Understanding Spirituality in Brazil
By: Zeke Gutierrez
December 5, 2017
After a few months in Brazil, I have come to understand the large role that religion still plays in society. Brazil’s population predominantly identifies as Christian, specifically Catholic, but there are individuals that follow the traditions of their ancestors. Many of these individuals practice Candomblé, an Afro-Brazilian religious tradition that started in the northern regions of Brazil. These different traditions have permeated into the current politics and everyday lives of individuals. Overall, there is a growing acceptance of those who do not share the same faith tradition, but owing to the country’s size, these views tend to change depending on the specific region.
During the second week of October, I went to Mass for the first time in Brazil. Initially, I was concerned about the possible language barrier and considered not going; however, I felt a longing for church. Going with my host family made the process less complicated, and although it was in Portuguese, I followed along.
Through this spiritual journey, I focused on the paintings and shrines built within the church, noticing their portrayal of the saints and the syncretism involved. Many of the portraits displayed saints with tan and brown complexions, which differ from traditional churches in the United States. This portrayal has a historical context: through painting individuals with similar complexions, much like the Virgin of Guadalupe in Mexico, syncretism served as a method of initial conversion.
The first time I went to Mass at Georgetown, I remember leaving the service feeling distant from the church. Growing up, Sunday Mass allowed me to clear my thoughts and reflect with my community. The Mass in my hometown had always been in Spanish; therefore, I had to relearn the rituals and hymns in English. I remember going through a period of confusion on campus, and my initial worry of attending Mass in Portuguese was feeling this way once again in a foreign country. Surprisingly, after Mass finished, I felt even more at home, and the service put me at ease.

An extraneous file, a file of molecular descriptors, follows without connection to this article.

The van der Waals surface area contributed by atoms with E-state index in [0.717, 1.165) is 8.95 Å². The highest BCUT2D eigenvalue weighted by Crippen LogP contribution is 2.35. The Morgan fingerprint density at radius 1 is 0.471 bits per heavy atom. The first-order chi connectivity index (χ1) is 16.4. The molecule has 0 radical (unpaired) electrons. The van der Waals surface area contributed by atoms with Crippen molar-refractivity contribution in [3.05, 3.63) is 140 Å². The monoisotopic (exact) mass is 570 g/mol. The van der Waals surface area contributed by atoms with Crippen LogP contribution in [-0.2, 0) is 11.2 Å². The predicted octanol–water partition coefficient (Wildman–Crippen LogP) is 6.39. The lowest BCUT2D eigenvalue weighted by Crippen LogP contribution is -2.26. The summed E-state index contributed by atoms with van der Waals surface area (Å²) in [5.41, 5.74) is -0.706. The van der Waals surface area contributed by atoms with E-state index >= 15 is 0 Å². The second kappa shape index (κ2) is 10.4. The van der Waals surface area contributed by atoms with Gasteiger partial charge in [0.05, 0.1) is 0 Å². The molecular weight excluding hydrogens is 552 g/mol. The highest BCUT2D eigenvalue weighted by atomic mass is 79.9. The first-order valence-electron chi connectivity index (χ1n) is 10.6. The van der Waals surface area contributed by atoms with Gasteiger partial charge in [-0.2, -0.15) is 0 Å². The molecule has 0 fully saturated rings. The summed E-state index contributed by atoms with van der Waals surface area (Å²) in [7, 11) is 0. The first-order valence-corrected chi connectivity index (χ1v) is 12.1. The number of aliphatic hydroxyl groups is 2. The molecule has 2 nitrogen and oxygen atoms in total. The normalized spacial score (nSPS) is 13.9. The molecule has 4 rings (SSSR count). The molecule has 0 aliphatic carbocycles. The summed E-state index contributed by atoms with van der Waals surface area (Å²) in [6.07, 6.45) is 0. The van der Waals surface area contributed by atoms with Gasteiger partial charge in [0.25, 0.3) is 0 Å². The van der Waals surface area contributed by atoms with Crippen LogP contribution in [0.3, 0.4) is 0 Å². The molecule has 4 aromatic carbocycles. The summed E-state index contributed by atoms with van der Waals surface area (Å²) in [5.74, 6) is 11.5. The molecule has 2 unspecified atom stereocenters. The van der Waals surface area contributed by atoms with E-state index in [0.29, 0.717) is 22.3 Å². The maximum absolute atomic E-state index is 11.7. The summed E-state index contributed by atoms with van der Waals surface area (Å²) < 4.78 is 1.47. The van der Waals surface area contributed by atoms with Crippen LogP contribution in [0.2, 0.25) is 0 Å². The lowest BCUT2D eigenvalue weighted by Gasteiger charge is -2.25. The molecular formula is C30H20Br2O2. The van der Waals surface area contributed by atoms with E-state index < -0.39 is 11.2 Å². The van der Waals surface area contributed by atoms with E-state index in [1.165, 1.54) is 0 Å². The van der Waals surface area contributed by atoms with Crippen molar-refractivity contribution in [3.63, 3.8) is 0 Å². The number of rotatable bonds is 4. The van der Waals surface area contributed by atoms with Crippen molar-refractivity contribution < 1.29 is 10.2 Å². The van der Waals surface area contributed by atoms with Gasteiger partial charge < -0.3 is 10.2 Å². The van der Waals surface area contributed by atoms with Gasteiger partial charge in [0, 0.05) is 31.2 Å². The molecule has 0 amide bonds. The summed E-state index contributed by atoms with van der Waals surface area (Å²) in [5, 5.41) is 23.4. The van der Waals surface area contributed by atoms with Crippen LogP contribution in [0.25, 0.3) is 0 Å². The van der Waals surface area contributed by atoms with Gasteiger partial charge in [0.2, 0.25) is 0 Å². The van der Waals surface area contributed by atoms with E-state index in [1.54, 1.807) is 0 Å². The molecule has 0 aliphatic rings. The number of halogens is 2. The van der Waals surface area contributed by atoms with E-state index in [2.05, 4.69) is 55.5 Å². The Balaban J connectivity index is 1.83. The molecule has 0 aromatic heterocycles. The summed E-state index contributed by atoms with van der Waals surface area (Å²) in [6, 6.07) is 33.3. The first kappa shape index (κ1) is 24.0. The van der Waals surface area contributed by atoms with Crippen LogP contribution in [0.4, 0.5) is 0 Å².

Attending Mass in a foreign country was a stepping stone in understanding the Brazilian culture, at least from a religious aspect. It was not simply hearing the sermon of the priest. It was an act of coming together with the community, especially in a time of political and economic uncertainty.
Spirituality does not only come through the church. The more I talk with Brazilians, the more I see that many identify as culturally Christian, but do not confine their faith to the church. Discerning and questioning the actions and functions of the church are important aspects of understanding its influence in a nation and its people.
As I finish my study abroad experience this year, I will take back the conversations and experiences I have had with my host family and other Brazilians. These includes experiences not relating only to the church, but also to the process of faith formation. As I come back to Georgetown, I am ready to rejoin the community of Hoyas that have allowed me to question my faith and grow from it.